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  • The Traveler

Erosion and the Big Reveal

We spent the day at the Ramon Crater, which is the Israeli version of the Grand Canyon, a geological land form carved from hundreds of millions of years of erosion. It was rainy and cloudy when we arrived, so we couldn’t see a thing until we descended into the crater by jeep. We imagined the whole area submerged under the ocean with prehistoric marine dinosaurs swimming about. Now it is the Negev Desert in the southern part of tiny Israel (remember- about the size of the state of Rhode Island), and usually has a dusty mars-like terrain.

It turns out that visiting the crater on a rainy day is the best day! Water flowed all around us finding pathways through crevices and impromptu waterfalls. The water revealed the true colors of the mineral layers of the rock walls, red iron and green copper. We even found ourselves at the head of a flash flood! Don’t worry, it wasn’t dangerous. It was miraculous. Water in the desert is truly a joyful sight.

I had not appreciated the quiet strength of erosion before. Rocks, of course, are the foundation of our mighty structures, but here, the rocks become brittle and fall apart from the slow and steady stream of water. "No rock is hard enough to resist the forces of weathering and erosion," National Geographic says. Millions of cumulative moments and droplets made this place what it is, and what it is is astonishingly beautiful. It is a rock hard record of on-going change.

As an American architect, with a capital “Type A”, I have a preferment for all things built. I thought that is how we build ourselves too. Let’s get degrees, licenses, jobs, accomplishments, and pile them all up together and that is who we are, or think we are. I only saw it as an additive process. I hadn’t given much thought to the slow and steady stream of experiences that carve their way in, no less powerful a constructive force.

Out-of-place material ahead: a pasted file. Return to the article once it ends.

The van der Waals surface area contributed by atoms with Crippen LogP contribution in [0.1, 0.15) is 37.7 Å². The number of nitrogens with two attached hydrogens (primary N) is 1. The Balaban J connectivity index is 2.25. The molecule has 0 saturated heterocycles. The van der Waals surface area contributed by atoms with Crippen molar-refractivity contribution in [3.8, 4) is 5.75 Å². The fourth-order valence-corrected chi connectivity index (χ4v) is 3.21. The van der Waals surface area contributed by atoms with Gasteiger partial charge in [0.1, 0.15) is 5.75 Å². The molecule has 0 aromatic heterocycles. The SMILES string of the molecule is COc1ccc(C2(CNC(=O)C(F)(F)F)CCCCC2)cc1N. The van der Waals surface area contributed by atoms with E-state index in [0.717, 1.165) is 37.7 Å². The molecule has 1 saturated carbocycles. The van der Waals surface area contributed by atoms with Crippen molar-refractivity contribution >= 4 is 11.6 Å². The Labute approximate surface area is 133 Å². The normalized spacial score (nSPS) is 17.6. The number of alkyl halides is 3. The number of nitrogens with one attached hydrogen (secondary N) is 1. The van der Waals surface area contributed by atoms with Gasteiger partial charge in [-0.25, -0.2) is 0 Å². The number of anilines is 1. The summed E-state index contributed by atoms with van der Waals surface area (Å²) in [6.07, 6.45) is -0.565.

Perhaps moving to another country and becoming an immigrant has been part of this reveal. I am myself, taking in these new experiences without preconceived notions of what I should or could be. I can’t anticipate experiences, I have no reference points or blue prints to direct the construction process.

Experiences just wash over me, and I respond thereafter. Thank goodness I am happy here and my experiences have strengthened rather than broken me. If anything, it has been a gentle and beautiful process. This dusting off and washing away of my constructed layers has revealed an array of new colors and shapes. Hello me! It's still me, just changing. Is this my natural state? I wonder. I’ll let you know as the years pass.

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